No worries: Seahawks' Hasselbeck 'totally cool' with Carroll regime

RENTON, Wash. -- If there ever was a time for three-time Pro Bowl quarterback Matt Hasselbeck to worry about his future, this is it.

New Seattle Seahawks coach Pete Carroll and new general manager John Schneider just traded for and gave big money to Hasselbeck's heir apparent.

Hasselbeck is 34 and coming off two dismal, injury-filled seasons. He's also entering the final year of his contract.

So why, despite signs that his nine-year run as Seattle's starting quarterback might end soon, is Hasselbeck calling his situation "great" and "totally cool"?

"Coach Carroll, he's a lot cooler than I thought. He's very cool," Hasselbeck said during Wednesday's minicamp. "But his team meetings that he runs are awesome. They are exciting. We've already had some Hollywood moments."

More personally, Hasselbeck appreciates the call he received from Carroll and Schneider last month before they swapped the Seahawks' second-round pick in next week's draft, plus a third-round choice in 2011, for San Diego Chargers backup quarterback Charlie Whitehurst.

The Seahawks then gave Whitehurst, who's seven years younger than Hasselbeck and has impressive physical skills but zero career passes in four NFL seasons, a two-year contract worth $8 million plus incentives.

"They kind of explained to me, 'Hey, listen, he's a young guy. We're going to bring him in. We want to make that (quarterbacks) room as good as possible,'" Hasselbeck said. "And Pete sort of laid out his general philosophy about ... how to win, and that's by competing and bringing out the best in each guy."

Hasselbeck said Carroll's command that he would push the Seahawks further than they've ever been sounded like the one that former coach Mike Holmgren gave to the team at the start of the quarterback's tenure in Seattle.

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Hasselbeck learned early in his career the lesson that NFL coaches and executives are constantly looking for a player who will do his job better than he's doing it, all to better the team.

Holmgren was the teacher.

Hasselbeck was a sixth-round draft pick of the Green Bay Packers in 1998. He was thrilled to find at the end of the training camp that Holmgren had cut all the quarterbacks above him not named Brett Favre. Then, just when Hasselbeck thought he had made the Packers, the Chicago Bears cut Rick Mirer. Holmgren quickly signed Mirer to be Favre's backup.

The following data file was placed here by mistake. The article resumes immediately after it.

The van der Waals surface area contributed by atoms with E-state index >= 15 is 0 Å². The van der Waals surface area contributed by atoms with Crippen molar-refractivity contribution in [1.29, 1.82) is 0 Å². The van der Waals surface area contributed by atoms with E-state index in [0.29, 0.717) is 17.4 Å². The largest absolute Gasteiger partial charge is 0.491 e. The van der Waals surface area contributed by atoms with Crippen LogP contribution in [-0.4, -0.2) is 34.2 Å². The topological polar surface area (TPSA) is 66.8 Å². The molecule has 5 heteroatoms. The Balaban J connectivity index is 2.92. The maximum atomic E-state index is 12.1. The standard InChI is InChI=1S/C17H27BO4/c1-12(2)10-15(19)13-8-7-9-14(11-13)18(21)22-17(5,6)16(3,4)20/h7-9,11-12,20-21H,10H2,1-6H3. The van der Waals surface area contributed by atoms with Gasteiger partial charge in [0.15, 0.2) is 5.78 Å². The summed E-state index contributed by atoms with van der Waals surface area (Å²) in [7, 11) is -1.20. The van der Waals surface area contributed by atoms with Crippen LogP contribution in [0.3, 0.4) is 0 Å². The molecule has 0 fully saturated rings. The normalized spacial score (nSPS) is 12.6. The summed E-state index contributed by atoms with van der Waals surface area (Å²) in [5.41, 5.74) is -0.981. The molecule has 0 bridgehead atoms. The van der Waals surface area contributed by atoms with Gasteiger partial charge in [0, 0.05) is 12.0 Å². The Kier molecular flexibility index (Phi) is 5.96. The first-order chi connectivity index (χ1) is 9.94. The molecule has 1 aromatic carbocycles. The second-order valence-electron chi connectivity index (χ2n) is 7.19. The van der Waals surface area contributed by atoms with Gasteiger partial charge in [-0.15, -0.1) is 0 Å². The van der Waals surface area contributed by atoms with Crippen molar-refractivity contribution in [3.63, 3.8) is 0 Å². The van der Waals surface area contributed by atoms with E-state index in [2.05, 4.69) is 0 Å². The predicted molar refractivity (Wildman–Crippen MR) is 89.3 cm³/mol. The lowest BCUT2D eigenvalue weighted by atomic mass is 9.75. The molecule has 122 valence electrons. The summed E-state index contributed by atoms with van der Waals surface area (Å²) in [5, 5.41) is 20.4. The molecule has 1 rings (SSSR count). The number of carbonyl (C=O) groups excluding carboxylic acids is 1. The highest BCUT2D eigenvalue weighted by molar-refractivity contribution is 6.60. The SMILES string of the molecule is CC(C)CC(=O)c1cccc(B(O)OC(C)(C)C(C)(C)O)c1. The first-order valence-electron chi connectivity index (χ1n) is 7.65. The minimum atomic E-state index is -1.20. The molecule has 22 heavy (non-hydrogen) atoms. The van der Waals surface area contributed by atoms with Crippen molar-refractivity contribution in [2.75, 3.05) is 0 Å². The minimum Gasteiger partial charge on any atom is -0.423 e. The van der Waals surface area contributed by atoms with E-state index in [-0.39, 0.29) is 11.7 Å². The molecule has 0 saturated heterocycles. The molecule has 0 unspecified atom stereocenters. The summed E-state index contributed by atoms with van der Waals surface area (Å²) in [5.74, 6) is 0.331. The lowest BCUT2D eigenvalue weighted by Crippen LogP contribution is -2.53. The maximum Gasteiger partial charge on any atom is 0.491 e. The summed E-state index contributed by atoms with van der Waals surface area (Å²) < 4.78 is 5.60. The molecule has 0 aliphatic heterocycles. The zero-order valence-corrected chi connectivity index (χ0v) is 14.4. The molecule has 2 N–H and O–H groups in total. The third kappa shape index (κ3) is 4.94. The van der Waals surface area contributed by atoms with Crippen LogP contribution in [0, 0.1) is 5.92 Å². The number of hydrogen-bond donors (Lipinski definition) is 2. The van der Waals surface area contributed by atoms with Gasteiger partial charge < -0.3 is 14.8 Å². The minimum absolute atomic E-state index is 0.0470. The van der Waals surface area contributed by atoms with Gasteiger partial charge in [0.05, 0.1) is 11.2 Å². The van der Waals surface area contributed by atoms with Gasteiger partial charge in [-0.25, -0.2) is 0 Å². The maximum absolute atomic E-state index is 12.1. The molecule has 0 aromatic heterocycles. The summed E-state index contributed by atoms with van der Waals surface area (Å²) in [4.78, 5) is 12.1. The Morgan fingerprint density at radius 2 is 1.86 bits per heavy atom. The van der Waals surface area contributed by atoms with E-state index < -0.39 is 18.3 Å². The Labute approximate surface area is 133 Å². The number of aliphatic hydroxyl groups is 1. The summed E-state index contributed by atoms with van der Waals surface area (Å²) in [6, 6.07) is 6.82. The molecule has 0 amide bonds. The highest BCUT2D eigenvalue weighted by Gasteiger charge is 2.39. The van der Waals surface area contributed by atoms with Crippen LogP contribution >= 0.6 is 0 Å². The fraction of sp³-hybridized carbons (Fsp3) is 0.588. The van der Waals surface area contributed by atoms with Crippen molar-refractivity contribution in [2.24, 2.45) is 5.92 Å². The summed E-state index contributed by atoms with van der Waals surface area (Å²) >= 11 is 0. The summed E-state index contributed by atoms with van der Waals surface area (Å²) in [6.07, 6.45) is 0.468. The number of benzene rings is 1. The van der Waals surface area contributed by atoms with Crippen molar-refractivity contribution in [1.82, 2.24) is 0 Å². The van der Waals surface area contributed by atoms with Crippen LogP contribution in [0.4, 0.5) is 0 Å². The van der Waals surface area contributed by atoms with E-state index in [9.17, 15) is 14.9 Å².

That left Hasselbeck out of a job, too, shipped onto the Packers' practice squad.

"At an early part in my career, I learned that you are not just competing with the guys on your roster," Hasselbeck said. "You are competing with anybody in the world you can find. Anybody on another team. Somebody bagging groceries. Anybody. That's just how it is. And that's why this is such a competitive job.

"So it's no different (now). I think it's a great thing. I welcome it, the change."

As for Carroll's high-energy program taking root in Seattle?

"I love the philosophy. I'm all in," Hasselbeck said.

The quarterback is on his third offensive coordinator and head coach since the end of the 2008 season. Yet he said the terminology of new offensive coordinator Jeremy Bates is more like Holmgren's system. Bates is a protege of Jon Gruden, who was a protege of Holmgren. So it's far less foreign to Hasselbeck than what former coach Jim Mora and coordinator Greg Knapp installed for the failed 5-11 season of 2009.

Hasselbeck said the contract issue is moot to him because "I've always felt that if you just play football, focus on what happens between the lines, everything will take care of itself" in terms of future employment.

Hasselbeck also said he's healthy again for the first time since the end of the 2007 season. Since then, an aging and ineffective offensive line has left Hasselbeck with a bad back, broken ribs, bruised throwing shoulder and banged thumb. His statistics have suffered similarly: a career-high 17 interceptions last season, a career-low 52.2 completion percentage with five touchdown passes and 10 interceptions in 2008, when he made it through just seven games.

That recent history led Carroll and his new open-competition regime to Whitehurst. And Hasselbeck insists that's fine with him.

"When you have changes at the top, the players know -- you need to know -- that you are on notice," Hasselbeck said. "Every job's open, and that's just how it is."

Copyright 2010 by The Associated Press

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